- Associated Press - Saturday, August 13, 2016

MONTGOMERY, Ala. (AP) - The Alabama Legislature is set to give a state lottery the first serious debate since 1999, but many lawmakers say the idea faces tough odds amid continuing disagreements over if, and how, to legalize gambling in the state.

Gov. Robert Bentley is calling lawmakers back to Montgomery on Monday to begin a special session focused on a proposed state lottery to generate money for the state’s Medicaid program. Lawmakers are also expected to debate how the state should use $1 billion the state will receive over the next two decades from oil spill settlement funds.

Bentley called a lottery the “only option that we have left” to get additional funds for the state’s Medicaid program.

“We tried everything else. The Legislature realizes we are not going to pass any more taxes, but they also realize we have a real problem in the general fund, especially dealing with Medicaid,” Bentley said during an interview with The Associated Press.

The governor said he was “reasonably optimistic” ahead of the session’s start, but some lawmakers were less so.

“It’s going to be close,” said Republican Sen. Jim McClendon, who is sponsoring two lottery bills in the upcoming session.

The lottery bill backed by Bentley would authorize a lottery and send the projected $225 million in revenue to the state general fund. McClendon’s second bill is a broader gambling proposal that would establish a lottery and allow video lottery terminals, which can be manufactured to resemble slot machines and video poker games, at four state dog tracks.

The second would raise more money and garner key support from lawmakers angered over the state’s closure of bingo operations at the dog tracks. However, it would likely face more opposition among Republican lawmakers opposed to legalizing gambling machines.

Since the Alabama Constitution bans most games of chance, three-fifths of legislators would have to approve the legislation and a majority of voters would have to approve changing the state constitution to allow a lottery or any other gambling.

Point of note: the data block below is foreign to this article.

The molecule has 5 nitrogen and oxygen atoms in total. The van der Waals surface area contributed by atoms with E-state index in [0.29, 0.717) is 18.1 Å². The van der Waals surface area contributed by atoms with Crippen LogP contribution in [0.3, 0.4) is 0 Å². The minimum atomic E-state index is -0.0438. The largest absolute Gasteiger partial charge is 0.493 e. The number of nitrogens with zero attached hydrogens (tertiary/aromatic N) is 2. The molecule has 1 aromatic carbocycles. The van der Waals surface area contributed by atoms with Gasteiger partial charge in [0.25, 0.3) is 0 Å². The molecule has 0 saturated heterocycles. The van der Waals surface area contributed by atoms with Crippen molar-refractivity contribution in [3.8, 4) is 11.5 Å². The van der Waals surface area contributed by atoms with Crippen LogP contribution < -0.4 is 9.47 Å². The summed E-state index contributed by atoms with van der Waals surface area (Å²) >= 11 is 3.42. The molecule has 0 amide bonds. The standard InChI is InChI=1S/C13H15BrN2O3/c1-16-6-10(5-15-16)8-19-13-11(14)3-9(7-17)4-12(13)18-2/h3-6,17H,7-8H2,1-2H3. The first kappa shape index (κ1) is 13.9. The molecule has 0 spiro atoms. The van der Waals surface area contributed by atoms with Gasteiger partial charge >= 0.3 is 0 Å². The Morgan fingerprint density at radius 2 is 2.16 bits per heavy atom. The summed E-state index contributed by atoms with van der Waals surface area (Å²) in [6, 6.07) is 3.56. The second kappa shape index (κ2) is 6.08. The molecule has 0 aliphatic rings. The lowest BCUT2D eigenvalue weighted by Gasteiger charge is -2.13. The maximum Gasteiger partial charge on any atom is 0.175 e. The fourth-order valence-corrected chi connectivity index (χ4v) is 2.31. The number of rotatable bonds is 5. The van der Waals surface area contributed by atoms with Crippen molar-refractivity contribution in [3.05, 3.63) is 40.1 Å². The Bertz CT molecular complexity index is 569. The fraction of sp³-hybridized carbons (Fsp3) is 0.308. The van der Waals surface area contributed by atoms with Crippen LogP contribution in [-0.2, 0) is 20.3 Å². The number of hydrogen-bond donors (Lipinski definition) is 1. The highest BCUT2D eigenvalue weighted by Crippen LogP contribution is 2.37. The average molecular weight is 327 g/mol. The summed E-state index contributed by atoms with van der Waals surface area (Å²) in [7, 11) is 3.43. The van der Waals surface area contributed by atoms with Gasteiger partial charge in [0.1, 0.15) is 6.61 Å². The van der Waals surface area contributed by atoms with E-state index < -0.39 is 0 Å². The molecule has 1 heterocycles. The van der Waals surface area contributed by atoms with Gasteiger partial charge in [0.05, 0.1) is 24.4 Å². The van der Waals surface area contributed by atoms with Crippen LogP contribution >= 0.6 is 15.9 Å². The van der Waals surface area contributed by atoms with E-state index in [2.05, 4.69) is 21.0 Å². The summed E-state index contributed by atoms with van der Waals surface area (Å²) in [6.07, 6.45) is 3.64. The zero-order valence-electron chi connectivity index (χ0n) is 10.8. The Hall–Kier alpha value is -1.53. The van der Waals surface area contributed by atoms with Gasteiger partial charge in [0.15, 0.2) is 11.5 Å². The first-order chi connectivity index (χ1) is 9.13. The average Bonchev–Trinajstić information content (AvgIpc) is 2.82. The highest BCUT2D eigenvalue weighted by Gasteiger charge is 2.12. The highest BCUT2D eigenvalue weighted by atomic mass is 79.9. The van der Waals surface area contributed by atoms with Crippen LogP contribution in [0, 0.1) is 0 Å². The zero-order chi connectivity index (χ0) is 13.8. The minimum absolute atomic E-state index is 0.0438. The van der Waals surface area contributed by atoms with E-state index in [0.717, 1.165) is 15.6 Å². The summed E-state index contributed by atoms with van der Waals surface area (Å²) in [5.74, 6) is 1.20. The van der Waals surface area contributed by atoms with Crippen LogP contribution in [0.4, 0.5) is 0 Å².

Lawmakers must pass a bill by Aug. 24 in order to meet Bentley’s stated goal of getting a lottery on the ballot during the November presidential election.

“If you’ve got a handful of folks that are hell-bent on killing it, that’s problematic,” Senate President Pro Tem Del Marsh said of the timeframe. Marsh, when asked for a prediction, estimated a lottery bill had a 60 percent chance of passage.

Marsh said he was more optimistic about the chances for the oil spill settlement bill, which could provide money which could help close a gap in next year’s Medicaid program. State Medicaid officials say the program needs an additional $85 million to avoid service reductions in the upcoming fiscal year.

Alabama is set to get $1 billion in BP settlement funds over the next year 18 years. House Ways and Means Committee Chairman Steve Clouse will reintroduce a bill to get the state’s settlement funds up front by doing a bond issue and use the proceeds to pay off state debts and to build roads and bridges in coastal road Alabama. Paying off state debts early would free up money to close most, but not all, of next year’s funding gap in Medicaid.

Bentley, in what has amounted to lottery stump stops at hospitals and nursing homes across the state, said the Medicaid program needs a permanent influx of cash.

“We’ve got a million people on Medicaid and most of those are children,” Bentley said. “I would like to know how many free medical clinics (lottery opponents) are going to set up to take care of the children that need Medicaid and the elderly who need nursing homes.”

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